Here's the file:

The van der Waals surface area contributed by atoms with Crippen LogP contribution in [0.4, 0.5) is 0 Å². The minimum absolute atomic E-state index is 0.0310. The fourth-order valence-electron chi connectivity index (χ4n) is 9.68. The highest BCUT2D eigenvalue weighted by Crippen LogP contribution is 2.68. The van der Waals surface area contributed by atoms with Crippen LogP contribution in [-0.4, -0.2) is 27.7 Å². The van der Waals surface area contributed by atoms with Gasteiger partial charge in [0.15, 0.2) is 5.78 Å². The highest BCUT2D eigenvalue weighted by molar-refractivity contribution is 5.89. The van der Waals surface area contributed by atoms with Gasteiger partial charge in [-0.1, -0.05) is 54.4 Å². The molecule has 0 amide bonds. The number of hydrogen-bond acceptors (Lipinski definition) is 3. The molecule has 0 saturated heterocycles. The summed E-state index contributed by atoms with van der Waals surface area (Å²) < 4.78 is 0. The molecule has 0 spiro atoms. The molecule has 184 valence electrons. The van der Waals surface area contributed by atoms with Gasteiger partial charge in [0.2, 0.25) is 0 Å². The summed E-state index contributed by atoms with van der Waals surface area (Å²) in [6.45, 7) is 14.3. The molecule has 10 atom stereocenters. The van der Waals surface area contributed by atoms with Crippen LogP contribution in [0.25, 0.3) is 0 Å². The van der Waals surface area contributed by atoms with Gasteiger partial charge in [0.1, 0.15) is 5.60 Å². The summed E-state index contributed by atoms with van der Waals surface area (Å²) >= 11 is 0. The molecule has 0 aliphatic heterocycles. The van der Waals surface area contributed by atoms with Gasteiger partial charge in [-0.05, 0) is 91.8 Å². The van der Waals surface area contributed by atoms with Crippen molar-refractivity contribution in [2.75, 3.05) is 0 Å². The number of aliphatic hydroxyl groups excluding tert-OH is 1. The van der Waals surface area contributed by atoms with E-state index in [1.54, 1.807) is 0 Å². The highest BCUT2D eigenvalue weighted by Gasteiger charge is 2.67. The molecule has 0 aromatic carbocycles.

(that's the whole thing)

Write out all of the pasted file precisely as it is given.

The van der Waals surface area contributed by atoms with Crippen LogP contribution in [0.4, 0.5) is 0 Å². The minimum absolute atomic E-state index is 0.0310. The fourth-order valence-electron chi connectivity index (χ4n) is 9.68. The highest BCUT2D eigenvalue weighted by Crippen LogP contribution is 2.68. The van der Waals surface area contributed by atoms with Crippen LogP contribution in [-0.4, -0.2) is 27.7 Å². The van der Waals surface area contributed by atoms with Gasteiger partial charge in [0.15, 0.2) is 5.78 Å². The highest BCUT2D eigenvalue weighted by molar-refractivity contribution is 5.89. The van der Waals surface area contributed by atoms with Gasteiger partial charge in [-0.1, -0.05) is 54.4 Å². The molecule has 0 amide bonds. The number of hydrogen-bond acceptors (Lipinski definition) is 3. The molecule has 0 saturated heterocycles. The summed E-state index contributed by atoms with van der Waals surface area (Å²) < 4.78 is 0. The molecule has 0 spiro atoms. The molecule has 184 valence electrons. The van der Waals surface area contributed by atoms with Gasteiger partial charge in [0.2, 0.25) is 0 Å². The summed E-state index contributed by atoms with van der Waals surface area (Å²) in [6.45, 7) is 14.3. The molecule has 10 atom stereocenters. The van der Waals surface area contributed by atoms with Crippen LogP contribution in [0.25, 0.3) is 0 Å². The van der Waals surface area contributed by atoms with Gasteiger partial charge in [0.1, 0.15) is 5.60 Å². The summed E-state index contributed by atoms with van der Waals surface area (Å²) >= 11 is 0. The molecule has 0 aliphatic heterocycles. The van der Waals surface area contributed by atoms with Gasteiger partial charge in [-0.05, 0) is 91.8 Å². The van der Waals surface area contributed by atoms with Crippen molar-refractivity contribution in [2.75, 3.05) is 0 Å². The number of aliphatic hydroxyl groups excluding tert-OH is 1. The van der Waals surface area contributed by atoms with E-state index in [1.54, 1.807) is 0 Å². The highest BCUT2D eigenvalue weighted by Gasteiger charge is 2.67. The molecule has 0 aromatic carbocycles.